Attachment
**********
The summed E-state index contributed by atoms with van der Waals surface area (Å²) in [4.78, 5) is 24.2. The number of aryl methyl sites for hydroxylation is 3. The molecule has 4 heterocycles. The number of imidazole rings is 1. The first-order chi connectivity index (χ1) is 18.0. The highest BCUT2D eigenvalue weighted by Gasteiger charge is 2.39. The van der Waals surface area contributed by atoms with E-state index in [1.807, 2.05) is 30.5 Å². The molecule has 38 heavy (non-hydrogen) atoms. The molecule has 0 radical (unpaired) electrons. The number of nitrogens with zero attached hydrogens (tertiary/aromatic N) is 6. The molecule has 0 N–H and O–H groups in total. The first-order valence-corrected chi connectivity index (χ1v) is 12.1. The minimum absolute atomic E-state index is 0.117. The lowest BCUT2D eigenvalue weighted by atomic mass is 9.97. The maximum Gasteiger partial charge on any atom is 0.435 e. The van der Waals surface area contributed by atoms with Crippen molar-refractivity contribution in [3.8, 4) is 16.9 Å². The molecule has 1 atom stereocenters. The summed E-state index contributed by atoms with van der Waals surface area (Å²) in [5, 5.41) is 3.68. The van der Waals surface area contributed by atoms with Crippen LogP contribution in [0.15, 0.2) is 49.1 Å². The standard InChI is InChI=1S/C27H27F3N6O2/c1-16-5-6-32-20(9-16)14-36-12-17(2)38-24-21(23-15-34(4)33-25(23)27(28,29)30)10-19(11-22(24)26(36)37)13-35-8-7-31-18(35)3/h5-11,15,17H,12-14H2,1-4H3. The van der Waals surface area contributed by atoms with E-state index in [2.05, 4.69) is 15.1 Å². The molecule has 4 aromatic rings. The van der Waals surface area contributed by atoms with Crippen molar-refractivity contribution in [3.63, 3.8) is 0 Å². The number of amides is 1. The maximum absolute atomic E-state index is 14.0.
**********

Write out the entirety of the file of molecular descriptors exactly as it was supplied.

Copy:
The summed E-state index contributed by atoms with van der Waals surface area (Å²) in [4.78, 5) is 24.2. The number of aryl methyl sites for hydroxylation is 3. The molecule has 4 heterocycles. The number of imidazole rings is 1. The first-order chi connectivity index (χ1) is 18.0. The highest BCUT2D eigenvalue weighted by Gasteiger charge is 2.39. The van der Waals surface area contributed by atoms with E-state index in [1.807, 2.05) is 30.5 Å². The molecule has 38 heavy (non-hydrogen) atoms. The molecule has 0 radical (unpaired) electrons. The number of nitrogens with zero attached hydrogens (tertiary/aromatic N) is 6. The molecule has 0 N–H and O–H groups in total. The first-order valence-corrected chi connectivity index (χ1v) is 12.1. The minimum absolute atomic E-state index is 0.117. The lowest BCUT2D eigenvalue weighted by atomic mass is 9.97. The maximum Gasteiger partial charge on any atom is 0.435 e. The van der Waals surface area contributed by atoms with Crippen molar-refractivity contribution in [3.8, 4) is 16.9 Å². The molecule has 1 atom stereocenters. The summed E-state index contributed by atoms with van der Waals surface area (Å²) in [5, 5.41) is 3.68. The van der Waals surface area contributed by atoms with Crippen LogP contribution in [0.15, 0.2) is 49.1 Å². The standard InChI is InChI=1S/C27H27F3N6O2/c1-16-5-6-32-20(9-16)14-36-12-17(2)38-24-21(23-15-34(4)33-25(23)27(28,29)30)10-19(11-22(24)26(36)37)13-35-8-7-31-18(35)3/h5-11,15,17H,12-14H2,1-4H3. The van der Waals surface area contributed by atoms with E-state index in [2.05, 4.69) is 15.1 Å². The molecule has 4 aromatic rings. The van der Waals surface area contributed by atoms with Crippen molar-refractivity contribution in [3.63, 3.8) is 0 Å². The number of amides is 1. The maximum absolute atomic E-state index is 14.0.